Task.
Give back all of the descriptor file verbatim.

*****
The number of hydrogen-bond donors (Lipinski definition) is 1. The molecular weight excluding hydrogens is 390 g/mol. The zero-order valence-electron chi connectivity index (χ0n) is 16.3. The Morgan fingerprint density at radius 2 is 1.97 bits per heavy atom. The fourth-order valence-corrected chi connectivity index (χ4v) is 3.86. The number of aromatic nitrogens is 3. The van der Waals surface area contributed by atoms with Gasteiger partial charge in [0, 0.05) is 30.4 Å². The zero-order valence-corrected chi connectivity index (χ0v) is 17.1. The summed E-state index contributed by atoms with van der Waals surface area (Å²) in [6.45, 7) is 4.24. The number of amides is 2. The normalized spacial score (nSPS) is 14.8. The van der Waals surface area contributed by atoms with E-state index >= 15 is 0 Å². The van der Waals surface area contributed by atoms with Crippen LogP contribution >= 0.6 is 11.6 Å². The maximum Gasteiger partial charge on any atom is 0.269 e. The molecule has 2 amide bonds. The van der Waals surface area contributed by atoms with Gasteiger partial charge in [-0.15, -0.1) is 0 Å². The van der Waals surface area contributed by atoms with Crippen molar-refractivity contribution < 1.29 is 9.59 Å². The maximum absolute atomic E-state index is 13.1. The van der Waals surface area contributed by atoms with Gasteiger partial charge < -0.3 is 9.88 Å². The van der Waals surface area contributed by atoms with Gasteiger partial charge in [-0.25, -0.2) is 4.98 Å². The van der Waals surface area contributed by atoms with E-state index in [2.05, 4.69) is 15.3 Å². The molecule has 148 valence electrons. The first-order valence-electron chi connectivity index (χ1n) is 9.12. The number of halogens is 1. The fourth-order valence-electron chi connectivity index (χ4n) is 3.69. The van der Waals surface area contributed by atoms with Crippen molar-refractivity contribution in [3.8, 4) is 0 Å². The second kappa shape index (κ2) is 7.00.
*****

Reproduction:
The number of hydrogen-bond donors (Lipinski definition) is 1. The molecular weight excluding hydrogens is 390 g/mol. The zero-order valence-electron chi connectivity index (χ0n) is 16.3. The Morgan fingerprint density at radius 2 is 1.97 bits per heavy atom. The fourth-order valence-corrected chi connectivity index (χ4v) is 3.86. The number of aromatic nitrogens is 3. The van der Waals surface area contributed by atoms with Gasteiger partial charge in [0, 0.05) is 30.4 Å². The zero-order valence-corrected chi connectivity index (χ0v) is 17.1. The summed E-state index contributed by atoms with van der Waals surface area (Å²) in [6.45, 7) is 4.24. The number of amides is 2. The normalized spacial score (nSPS) is 14.8. The van der Waals surface area contributed by atoms with E-state index >= 15 is 0 Å². The van der Waals surface area contributed by atoms with Crippen LogP contribution >= 0.6 is 11.6 Å². The maximum Gasteiger partial charge on any atom is 0.269 e. The molecule has 2 amide bonds. The van der Waals surface area contributed by atoms with Gasteiger partial charge in [-0.15, -0.1) is 0 Å². The van der Waals surface area contributed by atoms with Crippen molar-refractivity contribution < 1.29 is 9.59 Å². The maximum absolute atomic E-state index is 13.1. The van der Waals surface area contributed by atoms with Gasteiger partial charge < -0.3 is 9.88 Å². The van der Waals surface area contributed by atoms with Gasteiger partial charge in [-0.25, -0.2) is 4.98 Å². The van der Waals surface area contributed by atoms with E-state index in [2.05, 4.69) is 15.3 Å². The molecule has 148 valence electrons. The first-order valence-electron chi connectivity index (χ1n) is 9.12. The number of halogens is 1. The fourth-order valence-electron chi connectivity index (χ4n) is 3.69. The van der Waals surface area contributed by atoms with Crippen molar-refractivity contribution in [3.8, 4) is 0 Å². The second kappa shape index (κ2) is 7.00.